I Can See What The Dark Looks Like
Naz’s poetry has always depicted philosophies beyond her years. Which have always been innovative in the way in which they have been delivered. “I Can See What The Dark Looks Like” is her first play that makes full use digital technologies.
90% Digital Play
A digitally produced play; the 180 degree digital set, provides the audience with a fully immersive experience. With 3D designed and 3D printed props and costumes where appropriate and digitally produced soundworks.
Silk’s soundworks are more than just music; they are a blend of music, sound, noise and spoken work. Soundworks are not sound/music used as a medium to convey a thought or feeling. The sound is art itself and compliments the new age philosophies of Naz’s poetry and digital design of the play.
The Art Of Story Telling
“I Can See What The Dark Looks Like” is the art of storytelling; because it combines different mediums, encouraging deep listening, that engages the audience with an experience beyond the action on stage. The plays design promotes holistic well being, inspiration, motivation and entertainment. This mixture of Spoken Word, Soundworks, Digital and Performing Arts portrays ancient philosophies in the vernacular of today.
It’s a play of five parts and incorporates two other theatre art projects “Girl in a box” and “A Life Interrupted”. “I Can See What The Dark Looks Like” makes use of the contrasting yet interconnected elements of light, projection, sound and movement. To transform and connect people and spaces, using poetry that delivers messages across all levels of awareness.
Purpose of the Play
“I Can See What The Dark Looks Like” is an expansion of my mind into the world outside of myself. The set design places the audience into a feeling space, rather than a set designed to put the audience in a location within a specific time and space.
The idea is that the audience is connected to each other and the space not by a specific experience or set of circumstances but instead by the emotional reaction or emotional state that the circumstances or the experience produces[i]. In essence the feeling space is about ‘what it is to be human’. This is because the space is beyond superficial differences and artificial labels such as colour, race, religion, gender, age, ability, etc. Instead “I Can See What The Dark Looks Like” focuses on compassion, empathy, appreciation and joy.
For more information regarding this concept please see full explanation in “Girl in a box”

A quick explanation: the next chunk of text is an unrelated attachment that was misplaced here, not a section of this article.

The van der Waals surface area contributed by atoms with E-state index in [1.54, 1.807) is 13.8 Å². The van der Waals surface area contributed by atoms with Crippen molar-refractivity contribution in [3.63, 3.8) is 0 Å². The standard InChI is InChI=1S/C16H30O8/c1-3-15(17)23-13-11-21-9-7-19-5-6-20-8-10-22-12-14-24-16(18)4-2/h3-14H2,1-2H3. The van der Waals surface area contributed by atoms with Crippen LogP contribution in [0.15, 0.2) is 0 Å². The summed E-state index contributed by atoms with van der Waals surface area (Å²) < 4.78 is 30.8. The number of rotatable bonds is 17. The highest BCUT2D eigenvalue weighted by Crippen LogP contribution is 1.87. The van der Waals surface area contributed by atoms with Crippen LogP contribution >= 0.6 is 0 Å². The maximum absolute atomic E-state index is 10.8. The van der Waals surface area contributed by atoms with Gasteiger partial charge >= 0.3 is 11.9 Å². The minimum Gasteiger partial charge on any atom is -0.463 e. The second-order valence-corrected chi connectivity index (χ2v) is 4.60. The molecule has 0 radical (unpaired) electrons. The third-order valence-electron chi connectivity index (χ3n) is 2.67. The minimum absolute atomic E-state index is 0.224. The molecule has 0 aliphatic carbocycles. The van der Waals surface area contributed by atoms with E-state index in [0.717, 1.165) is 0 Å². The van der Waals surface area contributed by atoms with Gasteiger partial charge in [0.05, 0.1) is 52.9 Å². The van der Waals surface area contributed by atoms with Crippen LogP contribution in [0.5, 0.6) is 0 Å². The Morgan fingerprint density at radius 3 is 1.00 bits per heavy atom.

[i] The rational for the idea stems from the way that readers have interpreted my work in the past. A piece that I wrote at the age of 15 was re-titled seven years later to “Different Everytime”. This is because every readers interpretation of the piece was different. Then after many years the same piece read by the same readers lead to sharply contrasting interpretation.
This is something that occurs across most of my pieces, because unless a piece is written for a specific purpose, there is no mention of location, event, circumstance time or space; the interpretation is subjective to the reader who understands and relates to the piece via the filters of their own experience, giving the piece their own meaning and connecting to the piece on a level that is exclusively personal to them.
The idea of the play set in a feeling space is to extend this concept of this personal experience, so that the audience members are not just the observers of the work but participants and in many cases assign themselves as the lead role. The best example I can provide for this is one of my pieces “Silence Shouts” which I wrote at age 13, this piece has been interpreted by readers to be about, 1.being in prison, 2.being paralyzed but very highly mentally active and being unable to communicate 3.The death of a child 4.Having substance abuse issues 5.Having mental health issues, 6.Being homeless etc. you get the idea.
The piece means something completely different to me, readers think I have understood and grasped their situation, but at the time of writing I had no way of comprehending many of these experiences, so they are not viewing these circumstances through my eyes, but through their own senses, so they are not on a journey with me, they are on their own journey; but because of emotional connectedness we walk that journey together, as reader/writer or in terms of the play audience/participant.